Meteors attack! Six tales of impacts from above
Sunday, May 11, 2014, 5:27 PM - Whether you're a skywatcher or not, when space rocks roar through our atmosphere, it's hard not to notice, and this past week was an active one.
There was that fireball that streaked across the sky over southern Ontario, that brought to mind the meteor that exploded over Russia last year.
But while the Russian rock caused some damage when it blew, it would have been catastrophic if it had actually hit the Earth.
Which, ah, happens a bit more often than people might like. Below are just six space rocks that impacted our planet's surface, with effects ranging from reverence, to extinction.
The Carancas Impact, Peru
The people of the small Peruvian village of Carancas, near the border with Bolivia, must have thought they were under attack when this meteor streaked down from the sky and smashed into the area, leaving a 15-metre-wide crater.
The shockwave shattered windows, and debris was flung 250 m, damaging the roof of at least one building. You can glimpse the crater and damage in the first couple of minutes of this Latin American news report:
It must have seemed even worse when groundwater rushed into the six-metre-deep crater, began to boil, and emitted a noxious odour that made around 30 people ill.
Fortunately, it turned out it wasn’t a biological or chemical weapon attack. The meteorite blasted deep enough to reach an underground water deposit contaminated with natural arsenic, which evaporated into fumes laced with the stuff. The people who fell sick after approaching the crater were fine after a few days, and the force of the blast “only” came to the equivalent of four tonnes of TNT.
But it made scientists sit up and take notice, and not just for the explosion. The meteorite was mostly made up of rocky materials, and the conventional wisdom was that meteors of that kind under 100 m in size aren't large enough to survive intact all the way to the Earth’s surface. This one slammed into the ground at 24,000 km/h.
The new theory is that, rather than disintegrating and raining rock fragments over a wide area, the conditions were just right for the pieces of this meteor to stay together, and possibly even form a different, more aerodynamic shape on the way down.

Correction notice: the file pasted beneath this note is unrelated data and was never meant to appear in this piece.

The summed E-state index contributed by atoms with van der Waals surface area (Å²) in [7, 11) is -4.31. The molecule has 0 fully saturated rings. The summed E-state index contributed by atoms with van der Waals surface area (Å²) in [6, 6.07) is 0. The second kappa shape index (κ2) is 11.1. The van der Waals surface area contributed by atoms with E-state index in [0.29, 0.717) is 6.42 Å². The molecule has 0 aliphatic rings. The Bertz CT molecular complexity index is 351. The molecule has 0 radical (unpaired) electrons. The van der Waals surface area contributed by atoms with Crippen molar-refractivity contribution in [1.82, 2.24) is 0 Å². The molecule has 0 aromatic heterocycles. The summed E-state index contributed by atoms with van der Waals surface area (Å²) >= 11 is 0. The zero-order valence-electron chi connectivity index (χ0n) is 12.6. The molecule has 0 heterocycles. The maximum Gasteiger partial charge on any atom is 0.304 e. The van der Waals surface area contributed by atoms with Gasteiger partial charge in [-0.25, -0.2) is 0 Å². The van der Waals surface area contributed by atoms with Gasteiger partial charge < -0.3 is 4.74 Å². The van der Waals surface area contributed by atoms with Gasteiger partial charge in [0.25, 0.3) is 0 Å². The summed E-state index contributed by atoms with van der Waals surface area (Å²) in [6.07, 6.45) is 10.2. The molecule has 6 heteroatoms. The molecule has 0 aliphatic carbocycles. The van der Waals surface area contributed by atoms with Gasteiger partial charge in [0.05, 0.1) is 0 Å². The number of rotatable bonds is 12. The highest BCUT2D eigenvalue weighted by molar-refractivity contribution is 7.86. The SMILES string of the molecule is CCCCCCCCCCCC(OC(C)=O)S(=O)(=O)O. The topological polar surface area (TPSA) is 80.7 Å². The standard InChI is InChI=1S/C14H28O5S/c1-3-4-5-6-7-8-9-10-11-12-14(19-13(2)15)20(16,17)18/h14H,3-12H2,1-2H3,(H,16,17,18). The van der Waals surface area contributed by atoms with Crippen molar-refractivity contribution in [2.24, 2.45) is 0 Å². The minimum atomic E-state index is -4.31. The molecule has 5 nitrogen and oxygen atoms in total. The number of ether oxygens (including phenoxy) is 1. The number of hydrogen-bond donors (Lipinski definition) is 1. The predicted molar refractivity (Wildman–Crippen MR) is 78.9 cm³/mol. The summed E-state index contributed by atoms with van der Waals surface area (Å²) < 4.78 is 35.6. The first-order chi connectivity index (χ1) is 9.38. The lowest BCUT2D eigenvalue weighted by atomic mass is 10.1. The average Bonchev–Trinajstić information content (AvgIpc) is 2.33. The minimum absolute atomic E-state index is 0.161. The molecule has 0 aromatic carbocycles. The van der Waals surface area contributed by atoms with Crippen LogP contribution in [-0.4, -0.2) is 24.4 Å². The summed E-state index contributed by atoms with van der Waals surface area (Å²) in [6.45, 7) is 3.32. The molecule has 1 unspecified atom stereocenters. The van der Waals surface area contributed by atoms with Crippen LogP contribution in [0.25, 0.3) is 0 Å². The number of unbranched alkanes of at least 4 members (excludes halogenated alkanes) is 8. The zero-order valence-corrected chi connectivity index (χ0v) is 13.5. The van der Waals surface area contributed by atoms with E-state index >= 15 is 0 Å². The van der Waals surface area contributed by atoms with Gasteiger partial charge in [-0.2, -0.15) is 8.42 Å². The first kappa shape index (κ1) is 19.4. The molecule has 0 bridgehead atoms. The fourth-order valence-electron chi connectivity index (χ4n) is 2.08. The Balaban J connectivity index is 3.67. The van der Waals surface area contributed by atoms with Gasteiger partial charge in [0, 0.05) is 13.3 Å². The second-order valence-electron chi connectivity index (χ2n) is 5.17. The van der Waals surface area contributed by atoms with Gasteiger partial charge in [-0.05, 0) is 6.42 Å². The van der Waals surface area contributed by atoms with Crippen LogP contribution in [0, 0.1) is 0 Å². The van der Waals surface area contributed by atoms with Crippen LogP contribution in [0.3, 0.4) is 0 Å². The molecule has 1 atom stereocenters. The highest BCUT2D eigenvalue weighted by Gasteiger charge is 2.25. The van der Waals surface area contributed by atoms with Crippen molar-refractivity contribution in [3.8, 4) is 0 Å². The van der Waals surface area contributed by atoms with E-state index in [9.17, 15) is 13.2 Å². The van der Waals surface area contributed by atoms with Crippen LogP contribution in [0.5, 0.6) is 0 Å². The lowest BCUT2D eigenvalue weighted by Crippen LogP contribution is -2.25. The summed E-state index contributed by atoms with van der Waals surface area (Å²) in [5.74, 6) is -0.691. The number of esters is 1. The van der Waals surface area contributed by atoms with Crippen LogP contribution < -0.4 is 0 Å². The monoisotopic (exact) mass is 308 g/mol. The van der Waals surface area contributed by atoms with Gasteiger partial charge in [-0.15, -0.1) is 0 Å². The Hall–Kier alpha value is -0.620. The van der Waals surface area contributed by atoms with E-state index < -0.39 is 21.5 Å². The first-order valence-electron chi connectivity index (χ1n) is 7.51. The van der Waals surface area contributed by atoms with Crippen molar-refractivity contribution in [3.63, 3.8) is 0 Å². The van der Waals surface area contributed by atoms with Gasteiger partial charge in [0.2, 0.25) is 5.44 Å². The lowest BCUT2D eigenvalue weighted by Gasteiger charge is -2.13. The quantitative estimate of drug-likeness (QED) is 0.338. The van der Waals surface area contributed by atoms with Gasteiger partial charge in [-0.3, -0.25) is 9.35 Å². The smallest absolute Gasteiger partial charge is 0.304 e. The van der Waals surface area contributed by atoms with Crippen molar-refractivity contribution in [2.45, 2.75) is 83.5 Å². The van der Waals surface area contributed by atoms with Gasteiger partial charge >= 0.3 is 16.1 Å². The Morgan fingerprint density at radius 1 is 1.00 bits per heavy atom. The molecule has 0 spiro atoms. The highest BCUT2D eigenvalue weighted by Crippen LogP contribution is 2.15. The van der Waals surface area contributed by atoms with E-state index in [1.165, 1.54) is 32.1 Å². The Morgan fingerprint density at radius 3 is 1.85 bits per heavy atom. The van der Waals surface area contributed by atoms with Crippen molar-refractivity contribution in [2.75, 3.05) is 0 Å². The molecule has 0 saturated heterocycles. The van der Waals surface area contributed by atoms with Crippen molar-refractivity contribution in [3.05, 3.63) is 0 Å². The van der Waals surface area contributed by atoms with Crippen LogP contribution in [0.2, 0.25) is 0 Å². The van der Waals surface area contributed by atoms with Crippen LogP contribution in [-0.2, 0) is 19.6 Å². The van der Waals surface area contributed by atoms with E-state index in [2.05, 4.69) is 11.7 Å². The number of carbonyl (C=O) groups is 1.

If rocks that small (it was believed to have been around 1 m wide) can make it through our protective atmosphere, the risk and frequency of that happening may be higher than we thought…
Peekskill meteorite, New York
There are tons of videos of the Peekskill meteorite on YouTube, a major milestone in itself, given that its fiery passage through the sky was captured on film in the ancient days of 1992.
And we mean “on film” literally. The rock happened to make its appearance around high school football time, so no less than 16 recordings exist, submitted by amateur videographers at nighttime games from Ohio to South Carolina and New York.
You can clearly see the green-tinged fireball breaking into smaller chunks in some shots, but the parent rock is believed to have been up to a metre in diameter.
New York State, incidentally, was the most famous last stop of one of those fragments. At top speed, it was going at an estimated 52,000 km/h, but air friction drastically reduced that velocity by the time it made landfall near the home of the Knapp family.
Problem: Between it, and the ground, was the trunk of Michelle Knapp’s 1980 Chevrolet Malibu.
She found the fragment in a small impact crater beneath the car, but the vehicle itself was the real star from then on, and no wonder!
Knapp made a killing by selling the car, which she’d bought for $400, to the wife of a meteorite collector for a big mark-up of $10,000.
That collector, Allan Langheinrich, toured the car around museums across the United States, Europe and Japan, in the same condition it was when he first acquired it, dented trunk and all.
At last report, the world-famous “meteorite car” is part of the Macovich collection. Out of curiosity, we’d love to see the insurance bill if they ever try get it roadworthy again.
Hodges meteorite, Alabama
Ann Hodges was feeling a little under the weather when she decided to take a nap on her couch one day in Alabama’s Talladega County in 1954. But her plan to catch 40 winks was mercilessly crushed when a small meteorite smashed through her ceiling, grazing her hip and damaging her radio.
She didn’t now it then, but that meteorite would all but ruin her life.
After a geologist confirmed it was a meteorite, it was turned over to police, who passed it on to Air Force intelligence services. Once they’d confirmed its otherworldly status, they sent it to the Smithsonian. Who then refused to return it to Alabama, until a congressman intervened.